‘Nothing can compete’: Renae Neou on mentoring the next generation of young dancers


As the halftime whistle blew at the Bulldogs v Rabbitohs NRL game at Accor Stadium recently, hundreds of students from 40 dance schools across Sydney rushed onto the field to take part in the 2022 Bulldogs Dance Spectacular. 

Directly opposite the goal posts was 27-year-old Australian of Greek and Cypriot heritage, Renae Neou, crouched down and cheering on her 30 students participating in the group performance. 

“I was just so proud of the girls and so happy we got the opportunity to be a part of something like this,” Renae tells The Greek Herald. 

Her student Andreana Daris shared the same excitement, telling The Greek Herald: “It was a really fun experience to dance with my friends and also feel the exhilaration that the players feel when they’re on the field.”

“It’s not every day you get to dance with a couple of thousand people watching, let alone in a stadium, so it’s pretty cool that the girls now have that experience and story to tell,” Renae adds.

Students of Boom Chaka Laka School of Dance performing with 40 other schools at the 2022 Bulldogs Dance Spectacular. Photos: Chris Spyrou

Renae is the proud founder of Boom Chaka Laka: a dance school, entertainment company and dessert business.  

It’s an entrepreneurial journey that started quite literally with a boom when Renae, at 18 years of age, accidentally blew up her red Holden Viva. 

“How was I supposed to know the orange teapot meant the car needed oil?” the now 27-year-old asks earnestly.

At the time, Renae had just graduated high school and was working part-time as a choreographer whilst completing her Certificate IV in performing arts.

“I was regrettably in the market for a new car, so I picked up a second job as a kids entertainer,” she says.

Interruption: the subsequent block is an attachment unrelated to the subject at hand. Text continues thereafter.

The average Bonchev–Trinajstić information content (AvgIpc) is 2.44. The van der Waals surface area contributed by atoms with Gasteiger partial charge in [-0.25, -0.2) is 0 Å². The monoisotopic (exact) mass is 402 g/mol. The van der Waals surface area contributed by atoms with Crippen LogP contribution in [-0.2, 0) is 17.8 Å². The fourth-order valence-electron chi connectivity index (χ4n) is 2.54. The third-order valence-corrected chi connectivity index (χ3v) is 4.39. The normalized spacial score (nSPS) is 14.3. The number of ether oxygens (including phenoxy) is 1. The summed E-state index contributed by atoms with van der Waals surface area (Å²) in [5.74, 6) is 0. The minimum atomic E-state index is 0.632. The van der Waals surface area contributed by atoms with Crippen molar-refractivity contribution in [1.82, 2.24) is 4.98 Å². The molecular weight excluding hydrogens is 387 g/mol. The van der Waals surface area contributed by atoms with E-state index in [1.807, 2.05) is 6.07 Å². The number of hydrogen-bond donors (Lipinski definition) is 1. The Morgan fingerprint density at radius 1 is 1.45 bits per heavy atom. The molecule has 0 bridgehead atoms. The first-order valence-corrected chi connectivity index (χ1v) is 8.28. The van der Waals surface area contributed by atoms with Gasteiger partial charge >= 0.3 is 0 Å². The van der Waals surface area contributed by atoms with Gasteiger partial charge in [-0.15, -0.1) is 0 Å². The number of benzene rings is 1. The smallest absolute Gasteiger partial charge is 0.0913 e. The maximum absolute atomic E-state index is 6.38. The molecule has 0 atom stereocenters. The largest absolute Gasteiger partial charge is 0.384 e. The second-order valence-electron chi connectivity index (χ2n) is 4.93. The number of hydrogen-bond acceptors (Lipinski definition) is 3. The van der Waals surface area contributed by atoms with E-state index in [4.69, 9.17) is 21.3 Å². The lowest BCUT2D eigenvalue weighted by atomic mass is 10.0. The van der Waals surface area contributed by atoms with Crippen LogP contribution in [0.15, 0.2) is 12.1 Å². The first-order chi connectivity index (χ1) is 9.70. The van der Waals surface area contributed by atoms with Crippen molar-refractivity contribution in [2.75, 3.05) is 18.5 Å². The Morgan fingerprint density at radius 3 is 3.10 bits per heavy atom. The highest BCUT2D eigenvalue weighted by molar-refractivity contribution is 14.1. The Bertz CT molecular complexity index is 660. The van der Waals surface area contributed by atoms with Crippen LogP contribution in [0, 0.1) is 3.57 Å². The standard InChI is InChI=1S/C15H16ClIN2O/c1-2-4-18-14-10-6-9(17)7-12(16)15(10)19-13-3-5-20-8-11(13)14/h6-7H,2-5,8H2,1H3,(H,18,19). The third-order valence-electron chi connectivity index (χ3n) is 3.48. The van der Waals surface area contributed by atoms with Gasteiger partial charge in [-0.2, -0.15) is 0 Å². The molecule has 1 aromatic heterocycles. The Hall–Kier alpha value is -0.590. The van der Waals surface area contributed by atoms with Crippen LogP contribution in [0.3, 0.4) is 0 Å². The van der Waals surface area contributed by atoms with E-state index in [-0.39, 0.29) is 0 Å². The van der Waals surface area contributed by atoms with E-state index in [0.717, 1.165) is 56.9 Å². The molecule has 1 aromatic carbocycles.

Whilst it was a job that saw her become known as “Emma Wiggle,” “Elsa” or the girl behind the Teenage Mutant Ninja Turtle costume, it was a job that made her realise her love for working with children. 

Renae with her team of kids entertainers. Photo: Supplied to TGH

“In 2014 I had completed my certificate and enrolled straight away in a teaching degree,” Renae says. 

“I was working for two different kids entertainment businesses, had picked up some dance gigs and started to teach hip-hop and tap classes in Sydney.” 

In 2018, after completing her bachelor of education, Renae launched Boom Chaka Laka.

“We started as an entertainment business hosting parties and events right across NSW, doing everything from birthdays to festivals,” she says. 

“One of my favourite memories to date has to be the Parramatta Let’s Go Greek Festival in 2019 when our Mickey Mouse and Spider-Man danced sousta with Maria Stavropoulou.

WATCH Boom Chaka Laka at the 2019 Let’s Go Greek Festival:

“It’s always fun seeing the kids and even the yiayiades and papoudes in awe that a cartoon character is smashing out a traditional dance right in front of them.”

When I ask what impact the COVID-19 pandemic had on her business, Renae lets out a laugh.

“I had the bright idea of opening the Boom Chaka Laka School of Dance in my garage in February 2020 and in March the state was locked down,” she says. 

“Opening my own dance school had been my dream for the longest time and I wasn’t going to let the pandemic stop me. Like a lot of other businesses, we went online.

“For my students and even myself, dance gave us all a break from the dullness that we were living through. It was the colour and fun we all needed.”

Today, the school runs eight classes per week in Sydney’s southwest for tiny tots, juniors and seniors, specialising in hip hop, jazz, ballet and contemporary. 

For Andreana, who has been there since the school’s inception, she says Boom Chaka Laka is like an extended family. 

“Being a part of Boom Chaka Laka means being able to socialise while at the same time learning new techniques and moves that make you a better dancer,” she says.

“I love BCL because I can relate to all the other dancers. There are a few of us that are Greek so we get to laugh and joke about our families but it really is a multicultural school that accepts and embraces everyone.” 

Finally, I ask Renae, who now holds well over a decade of experience in the industry, what view she has of dancing, to which she says: “We dance to make ourselves and others feel something.” 

“It makes people feel this unique sense of togetherness and freedom – nothing can compete with that.

“In terms of teaching, whenever a student comes in not knowing anybody and leaves making a lifelong friend, that’s when my job is done,” she concludes.




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